But Adam had casually said to go ask Gordon, and see what he said.
I shared this information with Doug Aguillard, who had driven up from San Diego during the night, and another birder named Sam, from Hollister, but we all just kept watching the river from under the bridge, quietly wondering whether we could get into the private area. And whether the bird was even still here. The weather was clear and cool, and the tide was slowly making the river rise.
After a time, Sharon suggested that we drive along the five-mile road (according to Adam) by the river (west), and see if there was any public access (Adam had said that there might be). She and I did that (and had to go about 3(?) miles before we found any good, not no-trespassing-marked place to access the levee. No bird there), but I decided to stop in and check with Gordon during the return to the Sam's Market area.
I walked in and located Gordon on the private property, who told me that after yesterday, he had been given instructions from the Association president to let no more birders in. I told him of my wife's suggestion, that what they should do is just charge each person $5 or so, but then told him I'd respect his instructions, and thanked him anyway. As I turned and began walking back to the truck, he asked "How many of you are there?" I said two, not sure how many would be back at the bridge by now. He said ok, and I volunteered that we'd just walk in.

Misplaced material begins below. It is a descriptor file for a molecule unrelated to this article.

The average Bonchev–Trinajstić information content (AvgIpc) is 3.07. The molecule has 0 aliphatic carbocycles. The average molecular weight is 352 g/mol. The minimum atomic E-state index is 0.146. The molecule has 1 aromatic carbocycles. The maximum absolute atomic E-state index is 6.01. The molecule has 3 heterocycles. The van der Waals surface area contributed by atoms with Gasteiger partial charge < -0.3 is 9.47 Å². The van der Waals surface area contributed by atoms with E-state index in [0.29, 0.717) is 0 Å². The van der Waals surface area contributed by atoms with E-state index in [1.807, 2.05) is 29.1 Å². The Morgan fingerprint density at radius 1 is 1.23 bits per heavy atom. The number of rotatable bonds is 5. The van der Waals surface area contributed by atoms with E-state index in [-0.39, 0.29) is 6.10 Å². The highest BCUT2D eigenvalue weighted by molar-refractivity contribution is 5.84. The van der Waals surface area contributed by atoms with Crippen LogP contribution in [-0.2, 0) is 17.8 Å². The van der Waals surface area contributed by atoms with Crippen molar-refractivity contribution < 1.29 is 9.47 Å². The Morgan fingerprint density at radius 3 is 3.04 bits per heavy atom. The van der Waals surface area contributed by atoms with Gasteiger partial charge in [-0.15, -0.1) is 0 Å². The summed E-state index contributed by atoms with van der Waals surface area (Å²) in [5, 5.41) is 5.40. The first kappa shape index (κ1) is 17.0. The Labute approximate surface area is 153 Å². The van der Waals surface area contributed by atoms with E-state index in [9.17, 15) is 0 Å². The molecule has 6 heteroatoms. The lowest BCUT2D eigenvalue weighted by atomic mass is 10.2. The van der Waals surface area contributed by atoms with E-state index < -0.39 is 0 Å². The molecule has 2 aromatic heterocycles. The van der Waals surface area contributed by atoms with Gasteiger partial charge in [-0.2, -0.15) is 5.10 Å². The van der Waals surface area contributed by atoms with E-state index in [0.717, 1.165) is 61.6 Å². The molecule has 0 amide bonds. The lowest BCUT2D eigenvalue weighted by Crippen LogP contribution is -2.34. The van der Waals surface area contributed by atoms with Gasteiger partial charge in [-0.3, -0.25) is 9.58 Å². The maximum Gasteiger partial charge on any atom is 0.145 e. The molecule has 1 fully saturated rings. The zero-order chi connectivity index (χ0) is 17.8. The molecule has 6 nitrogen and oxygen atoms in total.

I went back to the truck, got Sharon and our gear, and we walked back onto the property. We decided that if we saw the bird and it flew, it would be better if it flew toward, rather than away from the bridge. So we stayed away from the river as we walked towards the far end of the island (away from the bridge). There is a point where the island narrows, and from about there, Sharon spotted the Smew, just before it dove, still farther to the right (west). She described the area, and I put the scope on it. He was down a long time - maybe 20 to 30 seconds, but then surfaced. We were about 50 yards away.
What an incredibly beautiful bird - white with contrasting black markings!
We watched a few minutes, then decided to try and get closer, but out of his sight. We went farther to the right side of the island, away from the main river, and continued in his direction, till we were beyond where we had spotted him. As we carefully made our way back over to the river, it became clear that he had moved, after a minute or so. We had not seen him fly, so concluded that he did fly, but it must have been very low on the river. But where? Toward the bridge, maybe?
Then Sharon spotted him again, about 60 yards in the wrong direction, past the farthest west end of the island. We set the scope up again, and watched him dive for maybe another ten minutes, but our first look had been closer.